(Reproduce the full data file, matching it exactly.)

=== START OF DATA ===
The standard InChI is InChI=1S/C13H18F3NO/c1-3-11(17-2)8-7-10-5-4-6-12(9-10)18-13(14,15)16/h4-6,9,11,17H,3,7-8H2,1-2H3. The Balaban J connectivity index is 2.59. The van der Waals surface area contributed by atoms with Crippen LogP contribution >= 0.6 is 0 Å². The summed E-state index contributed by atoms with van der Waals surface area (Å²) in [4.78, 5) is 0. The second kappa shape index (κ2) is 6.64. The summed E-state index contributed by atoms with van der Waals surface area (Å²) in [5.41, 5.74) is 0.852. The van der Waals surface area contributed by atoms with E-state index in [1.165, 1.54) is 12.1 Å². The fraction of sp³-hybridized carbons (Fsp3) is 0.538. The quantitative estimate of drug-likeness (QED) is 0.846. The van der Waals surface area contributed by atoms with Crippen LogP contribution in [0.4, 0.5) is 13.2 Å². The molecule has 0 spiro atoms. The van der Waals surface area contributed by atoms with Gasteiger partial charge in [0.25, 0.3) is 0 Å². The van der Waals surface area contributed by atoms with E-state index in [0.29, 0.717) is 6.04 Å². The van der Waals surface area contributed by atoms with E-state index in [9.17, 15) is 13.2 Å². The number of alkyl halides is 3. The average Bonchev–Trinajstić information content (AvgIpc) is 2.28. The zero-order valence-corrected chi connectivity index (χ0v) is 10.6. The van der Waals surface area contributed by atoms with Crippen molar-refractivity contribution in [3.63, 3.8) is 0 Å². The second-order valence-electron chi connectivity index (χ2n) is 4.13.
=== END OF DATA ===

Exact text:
The standard InChI is InChI=1S/C13H18F3NO/c1-3-11(17-2)8-7-10-5-4-6-12(9-10)18-13(14,15)16/h4-6,9,11,17H,3,7-8H2,1-2H3. The Balaban J connectivity index is 2.59. The van der Waals surface area contributed by atoms with Crippen LogP contribution >= 0.6 is 0 Å². The summed E-state index contributed by atoms with van der Waals surface area (Å²) in [4.78, 5) is 0. The second kappa shape index (κ2) is 6.64. The summed E-state index contributed by atoms with van der Waals surface area (Å²) in [5.41, 5.74) is 0.852. The van der Waals surface area contributed by atoms with E-state index in [1.165, 1.54) is 12.1 Å². The fraction of sp³-hybridized carbons (Fsp3) is 0.538. The quantitative estimate of drug-likeness (QED) is 0.846. The van der Waals surface area contributed by atoms with Crippen LogP contribution in [0.4, 0.5) is 13.2 Å². The molecule has 0 spiro atoms. The van der Waals surface area contributed by atoms with Gasteiger partial charge in [0.25, 0.3) is 0 Å². The van der Waals surface area contributed by atoms with E-state index in [0.29, 0.717) is 6.04 Å². The van der Waals surface area contributed by atoms with E-state index in [9.17, 15) is 13.2 Å². The number of alkyl halides is 3. The average Bonchev–Trinajstić information content (AvgIpc) is 2.28. The zero-order valence-corrected chi connectivity index (χ0v) is 10.6. The van der Waals surface area contributed by atoms with Crippen molar-refractivity contribution in [3.63, 3.8) is 0 Å². The second-order valence-electron chi connectivity index (χ2n) is 4.13.